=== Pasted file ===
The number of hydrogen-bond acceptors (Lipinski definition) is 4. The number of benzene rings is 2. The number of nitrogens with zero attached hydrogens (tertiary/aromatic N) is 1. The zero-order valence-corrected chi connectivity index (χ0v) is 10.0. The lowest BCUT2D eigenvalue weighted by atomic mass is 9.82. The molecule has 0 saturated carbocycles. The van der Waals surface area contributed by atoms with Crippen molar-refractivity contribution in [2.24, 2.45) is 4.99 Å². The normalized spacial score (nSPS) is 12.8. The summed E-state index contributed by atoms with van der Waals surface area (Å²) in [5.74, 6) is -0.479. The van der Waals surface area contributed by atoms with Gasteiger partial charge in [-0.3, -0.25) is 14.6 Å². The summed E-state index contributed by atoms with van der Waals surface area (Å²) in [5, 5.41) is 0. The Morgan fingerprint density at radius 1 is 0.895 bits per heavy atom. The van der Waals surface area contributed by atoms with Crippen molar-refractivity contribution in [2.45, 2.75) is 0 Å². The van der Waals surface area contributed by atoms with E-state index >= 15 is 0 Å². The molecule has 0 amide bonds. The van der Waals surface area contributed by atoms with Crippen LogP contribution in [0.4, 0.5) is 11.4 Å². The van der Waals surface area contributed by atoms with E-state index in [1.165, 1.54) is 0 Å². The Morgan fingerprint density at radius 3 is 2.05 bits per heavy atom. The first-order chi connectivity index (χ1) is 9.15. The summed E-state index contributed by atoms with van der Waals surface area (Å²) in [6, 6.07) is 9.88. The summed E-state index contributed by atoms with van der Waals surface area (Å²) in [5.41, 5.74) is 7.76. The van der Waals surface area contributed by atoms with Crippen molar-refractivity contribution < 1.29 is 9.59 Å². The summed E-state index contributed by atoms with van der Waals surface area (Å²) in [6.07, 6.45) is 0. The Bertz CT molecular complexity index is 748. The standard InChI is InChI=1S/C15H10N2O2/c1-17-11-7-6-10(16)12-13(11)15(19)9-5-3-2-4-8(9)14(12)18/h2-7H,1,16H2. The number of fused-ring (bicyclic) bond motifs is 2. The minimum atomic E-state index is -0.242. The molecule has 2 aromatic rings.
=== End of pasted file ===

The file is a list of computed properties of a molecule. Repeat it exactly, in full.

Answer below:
The number of hydrogen-bond acceptors (Lipinski definition) is 4. The number of benzene rings is 2. The number of nitrogens with zero attached hydrogens (tertiary/aromatic N) is 1. The zero-order valence-corrected chi connectivity index (χ0v) is 10.0. The lowest BCUT2D eigenvalue weighted by atomic mass is 9.82. The molecule has 0 saturated carbocycles. The van der Waals surface area contributed by atoms with Crippen molar-refractivity contribution in [2.24, 2.45) is 4.99 Å². The normalized spacial score (nSPS) is 12.8. The summed E-state index contributed by atoms with van der Waals surface area (Å²) in [5.74, 6) is -0.479. The van der Waals surface area contributed by atoms with Gasteiger partial charge in [-0.3, -0.25) is 14.6 Å². The summed E-state index contributed by atoms with van der Waals surface area (Å²) in [5, 5.41) is 0. The Morgan fingerprint density at radius 1 is 0.895 bits per heavy atom. The van der Waals surface area contributed by atoms with Crippen molar-refractivity contribution in [2.45, 2.75) is 0 Å². The van der Waals surface area contributed by atoms with E-state index >= 15 is 0 Å². The molecule has 0 amide bonds. The van der Waals surface area contributed by atoms with Crippen LogP contribution in [0.4, 0.5) is 11.4 Å². The van der Waals surface area contributed by atoms with E-state index in [1.165, 1.54) is 0 Å². The Morgan fingerprint density at radius 3 is 2.05 bits per heavy atom. The first-order chi connectivity index (χ1) is 9.15. The summed E-state index contributed by atoms with van der Waals surface area (Å²) in [6, 6.07) is 9.88. The summed E-state index contributed by atoms with van der Waals surface area (Å²) in [5.41, 5.74) is 7.76. The van der Waals surface area contributed by atoms with Crippen molar-refractivity contribution < 1.29 is 9.59 Å². The summed E-state index contributed by atoms with van der Waals surface area (Å²) in [6.07, 6.45) is 0. The Bertz CT molecular complexity index is 748. The standard InChI is InChI=1S/C15H10N2O2/c1-17-11-7-6-10(16)12-13(11)15(19)9-5-3-2-4-8(9)14(12)18/h2-7H,1,16H2. The number of fused-ring (bicyclic) bond motifs is 2. The minimum atomic E-state index is -0.242. The molecule has 2 aromatic rings.